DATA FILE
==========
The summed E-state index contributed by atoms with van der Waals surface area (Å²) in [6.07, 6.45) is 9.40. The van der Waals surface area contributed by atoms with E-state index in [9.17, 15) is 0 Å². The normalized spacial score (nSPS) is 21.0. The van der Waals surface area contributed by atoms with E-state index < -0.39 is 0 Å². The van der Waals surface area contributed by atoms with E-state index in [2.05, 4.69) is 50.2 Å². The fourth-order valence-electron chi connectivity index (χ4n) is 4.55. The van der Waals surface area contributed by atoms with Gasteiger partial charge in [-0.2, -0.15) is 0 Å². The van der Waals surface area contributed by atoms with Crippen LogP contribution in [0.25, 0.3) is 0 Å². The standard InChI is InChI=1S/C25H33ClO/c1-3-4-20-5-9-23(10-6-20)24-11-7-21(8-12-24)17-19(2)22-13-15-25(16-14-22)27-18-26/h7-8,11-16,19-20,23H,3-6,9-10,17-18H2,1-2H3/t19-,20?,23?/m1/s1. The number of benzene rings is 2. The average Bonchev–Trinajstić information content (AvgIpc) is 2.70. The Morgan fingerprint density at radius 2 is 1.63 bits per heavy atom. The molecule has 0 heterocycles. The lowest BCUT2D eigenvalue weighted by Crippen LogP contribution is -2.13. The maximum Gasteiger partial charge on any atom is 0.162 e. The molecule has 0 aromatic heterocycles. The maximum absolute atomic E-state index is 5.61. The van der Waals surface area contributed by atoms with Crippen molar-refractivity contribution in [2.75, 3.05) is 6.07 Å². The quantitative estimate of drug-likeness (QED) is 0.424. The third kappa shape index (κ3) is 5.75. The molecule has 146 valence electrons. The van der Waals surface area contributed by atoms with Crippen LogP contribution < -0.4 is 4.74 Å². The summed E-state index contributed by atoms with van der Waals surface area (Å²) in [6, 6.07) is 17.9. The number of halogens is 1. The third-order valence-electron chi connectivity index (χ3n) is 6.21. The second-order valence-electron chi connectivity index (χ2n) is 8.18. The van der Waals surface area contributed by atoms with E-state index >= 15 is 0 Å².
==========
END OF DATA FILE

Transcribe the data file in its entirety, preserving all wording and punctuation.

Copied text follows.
The summed E-state index contributed by atoms with van der Waals surface area (Å²) in [6.07, 6.45) is 9.40. The van der Waals surface area contributed by atoms with E-state index in [9.17, 15) is 0 Å². The normalized spacial score (nSPS) is 21.0. The van der Waals surface area contributed by atoms with E-state index < -0.39 is 0 Å². The van der Waals surface area contributed by atoms with E-state index in [2.05, 4.69) is 50.2 Å². The fourth-order valence-electron chi connectivity index (χ4n) is 4.55. The van der Waals surface area contributed by atoms with Gasteiger partial charge in [-0.2, -0.15) is 0 Å². The van der Waals surface area contributed by atoms with Crippen LogP contribution in [0.25, 0.3) is 0 Å². The standard InChI is InChI=1S/C25H33ClO/c1-3-4-20-5-9-23(10-6-20)24-11-7-21(8-12-24)17-19(2)22-13-15-25(16-14-22)27-18-26/h7-8,11-16,19-20,23H,3-6,9-10,17-18H2,1-2H3/t19-,20?,23?/m1/s1. The number of benzene rings is 2. The average Bonchev–Trinajstić information content (AvgIpc) is 2.70. The Morgan fingerprint density at radius 2 is 1.63 bits per heavy atom. The molecule has 0 heterocycles. The lowest BCUT2D eigenvalue weighted by Crippen LogP contribution is -2.13. The maximum Gasteiger partial charge on any atom is 0.162 e. The molecule has 0 aromatic heterocycles. The maximum absolute atomic E-state index is 5.61. The van der Waals surface area contributed by atoms with Crippen molar-refractivity contribution in [2.75, 3.05) is 6.07 Å². The quantitative estimate of drug-likeness (QED) is 0.424. The third kappa shape index (κ3) is 5.75. The molecule has 146 valence electrons. The van der Waals surface area contributed by atoms with Crippen LogP contribution < -0.4 is 4.74 Å². The summed E-state index contributed by atoms with van der Waals surface area (Å²) in [6, 6.07) is 17.9. The number of halogens is 1. The third-order valence-electron chi connectivity index (χ3n) is 6.21. The second-order valence-electron chi connectivity index (χ2n) is 8.18. The van der Waals surface area contributed by atoms with E-state index >= 15 is 0 Å².